Instead of getting help for a very specific CSS scenario, I have someone who keeps appearing in the comments to say my question is invalid. I mean I could throw fake CSS in the question to make it "valid", but that's pretty counterproductive.
Linking to other questions that happen to not have been closed is not a good argument. Stack Overflow is not a perfect representation of its own requirements. We get zillions of questions per day, and it's simply not possible to audit all of them for compliance. Plenty of off-topic or otherwise unsuitable questions get missed. That doesn't justify you asking one. The rules for questions are applied on an individual basis.
Furthermore, that particular question you're using as an example is very old. Stack Overflow used to have rather different (i.e., looser) requirements for questions back then. The rules have changed and evolved over time as we've been at this Q&A thing, refining them based on our experiences with what works well and what doesn't.
You are expected to do some preliminary research before asking a question, and lack of apparent research effort is a valid reason to downvote a question. However, it is not a reason to (vote to) close a question, and I disagree with some of the commenters here that 30 minutes is not sufficient research effort. It really doesn't make sense to put a time limit on it: some people are just better at finding information than others. The actual time you spent is not meaningful; what matters are the fruits of your labor, and whether you can use that information to write a question that makes you sound at least minimally knowledgeable and informed. These are all things that can help you to avoid downvotes.
Downvoting is not something that Stack Overflow has "rules" surrounding. The tooltips on the vote arrows explain most of the common reasons why posts are upvoted and downvoted, but it's not an exhaustive list, and you aren't entitled to an explanation. As long as users aren't engaging in vote fraud, they are allowed to downvote posts for any reason that they see fit. Complaining about downvotes is a lot like tilting at windmills. A downvote means that someone else on the Internet didn't like your post—perhaps they found it lacking in research effort, unclear, unanswerable, unsuitable for this site, and/or a poor fit for our attempt to build a knowledge base. You can choose to take that as a signal that there is something you can improve about your question, or you can choose to ignore it. But editing your question is really the only "reaction" you should have to a downvote. Examining downvotes at an extreme level of detail is generally counter-productive, as it requires trying to guess at what others are thinking, which is rarely successful.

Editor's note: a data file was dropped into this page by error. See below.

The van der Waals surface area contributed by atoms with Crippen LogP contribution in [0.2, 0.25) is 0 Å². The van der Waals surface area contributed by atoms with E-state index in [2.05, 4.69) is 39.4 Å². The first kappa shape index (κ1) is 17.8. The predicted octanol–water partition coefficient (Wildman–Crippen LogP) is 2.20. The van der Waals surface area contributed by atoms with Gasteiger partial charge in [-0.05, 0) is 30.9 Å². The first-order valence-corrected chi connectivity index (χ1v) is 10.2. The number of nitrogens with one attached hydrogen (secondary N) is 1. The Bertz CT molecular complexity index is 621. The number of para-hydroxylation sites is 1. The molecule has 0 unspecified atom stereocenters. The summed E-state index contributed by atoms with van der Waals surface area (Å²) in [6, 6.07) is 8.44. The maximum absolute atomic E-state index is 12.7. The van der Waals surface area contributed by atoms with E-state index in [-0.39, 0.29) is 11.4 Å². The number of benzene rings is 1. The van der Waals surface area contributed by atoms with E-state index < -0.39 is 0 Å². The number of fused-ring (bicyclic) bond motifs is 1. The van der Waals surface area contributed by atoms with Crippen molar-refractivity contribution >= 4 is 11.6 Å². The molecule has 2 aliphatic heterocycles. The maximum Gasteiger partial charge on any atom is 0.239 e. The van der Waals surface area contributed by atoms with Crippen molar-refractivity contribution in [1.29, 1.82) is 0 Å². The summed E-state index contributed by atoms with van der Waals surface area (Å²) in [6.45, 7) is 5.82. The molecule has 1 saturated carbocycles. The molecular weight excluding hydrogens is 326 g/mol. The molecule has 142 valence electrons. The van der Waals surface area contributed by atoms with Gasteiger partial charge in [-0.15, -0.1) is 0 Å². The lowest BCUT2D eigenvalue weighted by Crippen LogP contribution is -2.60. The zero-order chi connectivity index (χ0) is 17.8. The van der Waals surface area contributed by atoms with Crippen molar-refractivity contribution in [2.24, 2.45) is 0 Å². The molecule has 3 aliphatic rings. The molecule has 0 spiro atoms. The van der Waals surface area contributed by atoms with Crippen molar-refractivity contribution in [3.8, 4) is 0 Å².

There is nothing wrong with your question in terms of Stack Overflow policy, and it should not be closed. Some users appear to be confusing it with a "debug my code" question, and are therefore pressing you to include some description of what code you currently have, but they are misunderstanding your question. It isn't a debugging question, and it doesn't need to be turned into one. As you rightfully said, it would help nothing to clutter your question up with a bunch of failed code, so there is no reason whatsoever to do that.
There is nothing wrong with a question asking how to accomplish a specific programming task. Such questions are not only fully within our guidelines, but are actually a useful addition to our knowledge base. It would only be a problem if you were asking about a task that was too broad/extensive to be covered in a single answer (like, "How do I build a Facebook clone?"). That doesn't appear to be the case here. It would also be a problem if your question was unclear and/or your requirements were under-specified. Again, that does not appear to be the case here.
Sorry about the noise and confusion regarding the suitability of your question. I deleted a bunch of comments along these lines already, and I thought the commenter would go away, but I guess they didn't because you kept discussing it with them in the comments. That's not what comments are for; please don't let yourself get dragged into an extensive discussion.
I'd argue that your post is a duplicate of the other one you've linked here. It doesn't really matter that your div happens to have a header and a paragraph instead of just an iframe. It even already has an answer suggesting using flexbox. How to get two things next to each other is also a really common CSS question here (it probably needs a canonical Q&A). It's possible the down voters knew this but didn't want to find a dupe target (or even just didn't have the reputation needed for close votes).
It would have helped you to:
Include a link to the other post in your question and explain why their answers don't work for you.
List everything you tried or
Explain that you don't know what to try and describe what you searched for.